Connect with us
[the_ad_placement id="manual-placement"] [the_ad_placement id="obituaries"]


Descendant’s donation adds depth to chaplain’s grenade and graffiti



Ketchum Hand Grenade
Ketchum Hand Grenade (Old Courthouse Museum)

Graffiti carved into the slate of the Old Court House by Union soldiers in July 1863 is still visible today. Many are simple markings of initials that look as if they were quickly scribbled down, and some more elaborate etchings of their names and units they served in. What originally was seen as vandalism of Warren County’s brand new Courthouse became a historical artifact and record showing that these men stood here on these grounds at a moment in time that signaled the turning point of the Civil War.

One name, in particular, was recently discovered in the slate by their descendant, Brad Hamilton of Parrish, Florida. Captain William M. Baker, a chaplain of the 97th Illinois Infantry Volunteers, engraved “W. Baker” on the Northwest side of the building’s portico. Hamilton’s father, Eugene Hamilton, had donated a Ketchum Hand Grenade to the Museum some years ago that was recovered by Captain Baker during the Siege of Vicksburg and sent home to his wife as a souvenir. Along with the grenade was a letter written by Baker to his wife stating, “I send a hand grenade which was thrown against our men as they were at work in the rifle pits here. It did not explode. It was filled with powder, and on the forward end where the lead is there was a cap so placed that it must inevitably strike upon it as it fell and explode the powder. The stick behind had paper wings in the clefts so that however it was thrown it would inevitably fall on the right end.”

Graffiti 'W. Baker'

Graffiti ‘W. Baker’ (Old Courthouse Museum)

Baker wrote extensively to his wife throughout his time during the War, sometimes sending multiple letters a week before there was time to receive a response for the first. The affection he had for his wife is obvious upon reading through them, often teasing her with little jokes and flirtatious quips. Not a single letter is absent of his yearning words to be reunited with her and their children, but the duty of a chaplain imposes the responsibility to serve as a volunteer for the duration of the War.

The family kept his letters, transcribed them, and compiled them into a book of 170 pages of material. Hamilton donated these to the museum recently along with a map of the 97th Illinois’ approach of Vicksburg in December of 1862 drawn by Baker that was also sent home to his wife for safekeeping. Among the vast volume of letters is the account of Captain Baker’s experiences throughout the Siege of Vicksburg, detailing the harsh conditions of siege life and the devastation inflicted on the city he witnessed upon entering it after the surrender.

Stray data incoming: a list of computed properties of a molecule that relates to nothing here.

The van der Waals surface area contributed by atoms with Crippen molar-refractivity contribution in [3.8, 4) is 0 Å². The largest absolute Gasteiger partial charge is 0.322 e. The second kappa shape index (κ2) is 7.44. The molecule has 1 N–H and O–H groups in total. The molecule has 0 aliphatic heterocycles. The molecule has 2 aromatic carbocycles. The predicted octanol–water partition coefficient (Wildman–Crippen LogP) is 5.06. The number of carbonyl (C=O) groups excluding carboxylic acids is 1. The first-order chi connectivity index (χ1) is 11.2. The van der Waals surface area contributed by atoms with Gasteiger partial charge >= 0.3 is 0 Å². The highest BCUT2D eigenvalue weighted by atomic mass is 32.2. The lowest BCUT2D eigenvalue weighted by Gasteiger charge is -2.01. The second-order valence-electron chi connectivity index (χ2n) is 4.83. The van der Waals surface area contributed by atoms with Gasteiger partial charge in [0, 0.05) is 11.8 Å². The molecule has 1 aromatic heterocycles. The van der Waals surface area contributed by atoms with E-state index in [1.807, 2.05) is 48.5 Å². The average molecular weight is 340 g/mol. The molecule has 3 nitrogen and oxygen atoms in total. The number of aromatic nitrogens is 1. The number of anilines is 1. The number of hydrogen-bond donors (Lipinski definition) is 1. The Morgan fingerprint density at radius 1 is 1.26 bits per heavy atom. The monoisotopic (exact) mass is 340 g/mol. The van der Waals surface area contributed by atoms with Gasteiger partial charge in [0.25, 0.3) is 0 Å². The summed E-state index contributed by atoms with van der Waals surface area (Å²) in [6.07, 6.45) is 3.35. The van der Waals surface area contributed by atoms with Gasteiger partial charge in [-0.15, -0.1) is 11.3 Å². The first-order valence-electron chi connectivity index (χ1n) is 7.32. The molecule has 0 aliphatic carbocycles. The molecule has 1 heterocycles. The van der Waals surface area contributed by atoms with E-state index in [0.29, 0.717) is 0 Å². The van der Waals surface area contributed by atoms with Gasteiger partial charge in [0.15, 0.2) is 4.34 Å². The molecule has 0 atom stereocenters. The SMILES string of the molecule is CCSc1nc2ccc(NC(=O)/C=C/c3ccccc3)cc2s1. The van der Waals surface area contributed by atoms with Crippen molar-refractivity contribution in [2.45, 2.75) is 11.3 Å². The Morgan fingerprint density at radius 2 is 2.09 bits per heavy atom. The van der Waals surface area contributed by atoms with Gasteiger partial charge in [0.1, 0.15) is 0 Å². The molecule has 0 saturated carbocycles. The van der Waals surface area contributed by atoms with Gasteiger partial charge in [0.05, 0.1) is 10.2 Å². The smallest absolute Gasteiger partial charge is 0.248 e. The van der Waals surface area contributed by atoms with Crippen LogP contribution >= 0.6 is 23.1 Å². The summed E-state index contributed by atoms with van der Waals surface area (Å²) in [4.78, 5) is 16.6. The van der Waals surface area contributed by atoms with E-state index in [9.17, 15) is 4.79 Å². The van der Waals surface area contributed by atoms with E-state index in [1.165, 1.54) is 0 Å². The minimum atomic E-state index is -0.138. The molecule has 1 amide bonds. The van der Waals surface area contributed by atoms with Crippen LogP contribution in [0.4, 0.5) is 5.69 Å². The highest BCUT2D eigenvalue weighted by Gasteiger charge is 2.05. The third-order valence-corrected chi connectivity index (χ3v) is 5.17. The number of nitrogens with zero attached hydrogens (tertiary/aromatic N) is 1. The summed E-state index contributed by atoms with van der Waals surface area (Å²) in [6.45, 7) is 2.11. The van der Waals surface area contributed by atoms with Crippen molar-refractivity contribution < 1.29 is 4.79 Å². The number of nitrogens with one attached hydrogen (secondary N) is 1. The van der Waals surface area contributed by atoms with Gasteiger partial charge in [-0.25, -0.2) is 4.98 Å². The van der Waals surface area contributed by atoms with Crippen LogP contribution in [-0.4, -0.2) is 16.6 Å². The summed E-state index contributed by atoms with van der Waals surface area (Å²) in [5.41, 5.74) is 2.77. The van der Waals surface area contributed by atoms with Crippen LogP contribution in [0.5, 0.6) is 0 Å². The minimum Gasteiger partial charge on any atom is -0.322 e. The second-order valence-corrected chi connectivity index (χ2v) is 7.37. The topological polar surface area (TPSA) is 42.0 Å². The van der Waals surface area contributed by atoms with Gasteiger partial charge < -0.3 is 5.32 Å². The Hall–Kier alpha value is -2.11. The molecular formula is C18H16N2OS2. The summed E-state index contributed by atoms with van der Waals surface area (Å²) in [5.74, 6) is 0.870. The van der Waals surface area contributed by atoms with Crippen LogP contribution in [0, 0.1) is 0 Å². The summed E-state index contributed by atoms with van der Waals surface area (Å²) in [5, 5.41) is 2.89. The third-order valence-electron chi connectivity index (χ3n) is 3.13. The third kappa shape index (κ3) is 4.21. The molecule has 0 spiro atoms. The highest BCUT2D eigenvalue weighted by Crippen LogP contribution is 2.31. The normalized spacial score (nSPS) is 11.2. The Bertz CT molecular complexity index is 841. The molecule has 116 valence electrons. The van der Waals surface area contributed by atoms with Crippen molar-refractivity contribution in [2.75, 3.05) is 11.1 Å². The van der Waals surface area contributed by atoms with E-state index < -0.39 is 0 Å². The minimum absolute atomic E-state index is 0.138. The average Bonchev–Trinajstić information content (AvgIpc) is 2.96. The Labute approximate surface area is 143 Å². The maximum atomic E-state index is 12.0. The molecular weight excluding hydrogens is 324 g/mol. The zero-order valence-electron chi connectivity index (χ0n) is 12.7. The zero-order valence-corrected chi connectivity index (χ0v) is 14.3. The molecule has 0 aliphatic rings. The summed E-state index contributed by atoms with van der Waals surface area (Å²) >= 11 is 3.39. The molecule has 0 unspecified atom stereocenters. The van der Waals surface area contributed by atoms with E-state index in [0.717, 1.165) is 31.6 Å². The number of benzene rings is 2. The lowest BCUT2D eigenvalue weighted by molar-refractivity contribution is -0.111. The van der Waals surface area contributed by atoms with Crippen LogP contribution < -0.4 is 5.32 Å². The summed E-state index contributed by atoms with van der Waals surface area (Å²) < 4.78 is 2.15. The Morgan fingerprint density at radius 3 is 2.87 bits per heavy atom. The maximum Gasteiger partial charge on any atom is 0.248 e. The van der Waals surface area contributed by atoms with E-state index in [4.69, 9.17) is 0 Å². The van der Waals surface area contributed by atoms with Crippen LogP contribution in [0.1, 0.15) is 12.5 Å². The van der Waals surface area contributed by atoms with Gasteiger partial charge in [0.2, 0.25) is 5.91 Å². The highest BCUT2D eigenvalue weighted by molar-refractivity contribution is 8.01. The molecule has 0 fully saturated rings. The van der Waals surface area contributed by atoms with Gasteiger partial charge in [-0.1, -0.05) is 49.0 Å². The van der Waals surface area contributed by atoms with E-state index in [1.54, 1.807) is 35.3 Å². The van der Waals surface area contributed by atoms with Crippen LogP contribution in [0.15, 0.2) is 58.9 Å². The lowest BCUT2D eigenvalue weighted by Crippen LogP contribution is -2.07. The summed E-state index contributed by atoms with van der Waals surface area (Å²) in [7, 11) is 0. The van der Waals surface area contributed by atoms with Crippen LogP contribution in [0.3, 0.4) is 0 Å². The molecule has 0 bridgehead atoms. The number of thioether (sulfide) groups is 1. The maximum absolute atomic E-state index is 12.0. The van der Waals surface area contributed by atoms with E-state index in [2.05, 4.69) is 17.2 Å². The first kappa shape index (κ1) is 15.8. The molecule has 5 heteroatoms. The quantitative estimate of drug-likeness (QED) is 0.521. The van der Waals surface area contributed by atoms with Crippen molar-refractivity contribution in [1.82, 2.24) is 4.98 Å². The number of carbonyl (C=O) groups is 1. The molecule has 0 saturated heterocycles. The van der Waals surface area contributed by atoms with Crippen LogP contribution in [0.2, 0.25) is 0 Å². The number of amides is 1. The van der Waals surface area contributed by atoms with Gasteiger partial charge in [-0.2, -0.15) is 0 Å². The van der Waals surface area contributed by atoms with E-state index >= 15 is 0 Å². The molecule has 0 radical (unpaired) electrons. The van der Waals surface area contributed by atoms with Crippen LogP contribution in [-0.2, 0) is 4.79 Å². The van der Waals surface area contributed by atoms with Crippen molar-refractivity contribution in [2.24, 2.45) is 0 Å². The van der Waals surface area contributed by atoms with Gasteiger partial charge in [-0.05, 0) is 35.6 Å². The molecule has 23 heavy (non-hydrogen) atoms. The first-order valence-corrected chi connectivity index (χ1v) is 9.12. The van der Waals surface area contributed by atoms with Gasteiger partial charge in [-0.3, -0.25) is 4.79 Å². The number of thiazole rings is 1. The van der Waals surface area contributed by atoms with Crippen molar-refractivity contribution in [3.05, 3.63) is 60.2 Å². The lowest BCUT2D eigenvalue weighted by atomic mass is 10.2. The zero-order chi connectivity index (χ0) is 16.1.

approach to vicksburg

Approach to Vicksburg (Old Courthouse Museum)

These materials add further depth to the story of Vicksburg and will benefit researchers for many generations to come. The map will be placed on display in the Old Court House Museum, and the letters will be added to the Museum’s Civil War manuscript collection in the McCardle Library.

Vicksburg and Warren County Historical Society

If you enjoyed this story about Captain William M. Baker and want to learn more, please consider visiting the Old Court House Museum here in Vicksburg, MS. We’ve been a museum for 74 years now, and all items on display were donated by families from here. We also have a vast archive in our McCardle Research Library that is accessible by appointment. Members of the Historical Society have free admission to the museum, so please also consider becoming a member. All proceeds raised through membership go directly to the preservation of the museum and its contents. For more information visit our website at or give us a call at 601-636-0741. You never know what you’ll find at the Old Court House!

See a typo? Report it here.
Continue Reading